Malaysian Premier Quits, Then Rethinks

KUALA LUMPUR, Malaysia -- Malaysian Prime Minister Mahathir Mohamad's retraction of his shock resignation on Saturday was only to give other party leaders time to work out the transition of power, a senior ruling party source said.

Asia's longest serving leader believed the time was right to step down after 21 years in power and he would be going through with his resignation, the source in the United Malays National Organization, or UMNO, told Reuters.

Deputy Prime Minister Abdullah Ahmad Badawi would take over the premiership at some point soon, the question was when, the source, who requested anonymity, said.

The 76-year-old Mahathir flew to Italy for a 10-day holiday on Sunday after a meeting with other UMNO leaders.

The ruling Barisan National coalition, meanwhile, was to hold a supreme council meeting to clarify the political situation, the official Bernama news agency said.

Bernama said Abdullah had told reporters that the meeting would take place "as soon as possible" so as to allay any confusion about Saturday's events.

UMNO sources said they expected the supreme council to meet either later on Sunday or Monday to agree on a statement.

A sobbing Mahathir rocked the UMNO general assembly on Saturday by announcing he was quitting all party and coalition posts. The speech was carried live on national television.

Within an hour Abdullah and other party leaders had talked him into withdrawing the resignation, but sources say Mahathir told them privately he was adamant he would hand over power.

The other key issue to be resolved is who takes over from Abdullah as deputy prime minister. Two strong candidates are Defense Minister Najib Tun Razak and Domestic Trade Minister Muhyiddin Yassin.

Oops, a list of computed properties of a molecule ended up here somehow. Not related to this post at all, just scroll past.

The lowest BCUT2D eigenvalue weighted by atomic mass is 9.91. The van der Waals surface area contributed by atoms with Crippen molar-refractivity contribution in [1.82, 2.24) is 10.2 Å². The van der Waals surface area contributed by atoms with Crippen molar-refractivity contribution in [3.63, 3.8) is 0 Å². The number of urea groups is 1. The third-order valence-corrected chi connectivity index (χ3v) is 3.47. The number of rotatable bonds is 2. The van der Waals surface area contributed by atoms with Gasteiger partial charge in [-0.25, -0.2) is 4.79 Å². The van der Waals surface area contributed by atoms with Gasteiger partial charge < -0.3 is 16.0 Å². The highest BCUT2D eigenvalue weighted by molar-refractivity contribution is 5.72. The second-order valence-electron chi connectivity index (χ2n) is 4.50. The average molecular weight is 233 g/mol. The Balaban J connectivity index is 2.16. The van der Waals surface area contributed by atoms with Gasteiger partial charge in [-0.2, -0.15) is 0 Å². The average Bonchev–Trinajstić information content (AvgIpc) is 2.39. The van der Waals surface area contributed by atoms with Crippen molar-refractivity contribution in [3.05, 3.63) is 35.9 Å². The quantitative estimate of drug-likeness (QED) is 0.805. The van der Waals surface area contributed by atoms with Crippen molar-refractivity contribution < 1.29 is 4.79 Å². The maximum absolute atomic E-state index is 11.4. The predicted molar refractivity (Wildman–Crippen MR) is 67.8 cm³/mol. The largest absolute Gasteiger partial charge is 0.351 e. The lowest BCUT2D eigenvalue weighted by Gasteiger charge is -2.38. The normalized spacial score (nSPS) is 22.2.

Najib refused to comment on events on Sunday, saying it was up to Abdullah to issue any statement.

But UMNO leaders, led by Abdullah, were busy paying respects to an opposition leader, Parti Islam se-Malaysia president Fadzil Noor, who died on Sunday.

Analysts said Mahathir would have resigned only if he was sure that Malaysia would not suffer the chaos seen in the Philippines and Indonesia, when their strongman leaders Ferdinand Marcos and Suharto fell from power.

Diplomats said they were puzzled why Mahathir had resigned and then retracted if he really intended to go. It would appear a messy way of bowing out for one of Asia's wiliest politicians.

His support for the U.S.-led war on terror and reputation as a strong moderate Muslim leader raised Mahathir's standing in the West after the September 11 attacks on the United States.

Another diplomat said Mahathir's early exit would help Abdullah take over smoothly, whereas the deputy's position could become more difficult if Mahathir chose to overstay.

"I'd be surprised if they didn't fall in line behind Abdullah in the short term at least," he said, referring to other leaders in UMNO who had ambitions for the top job.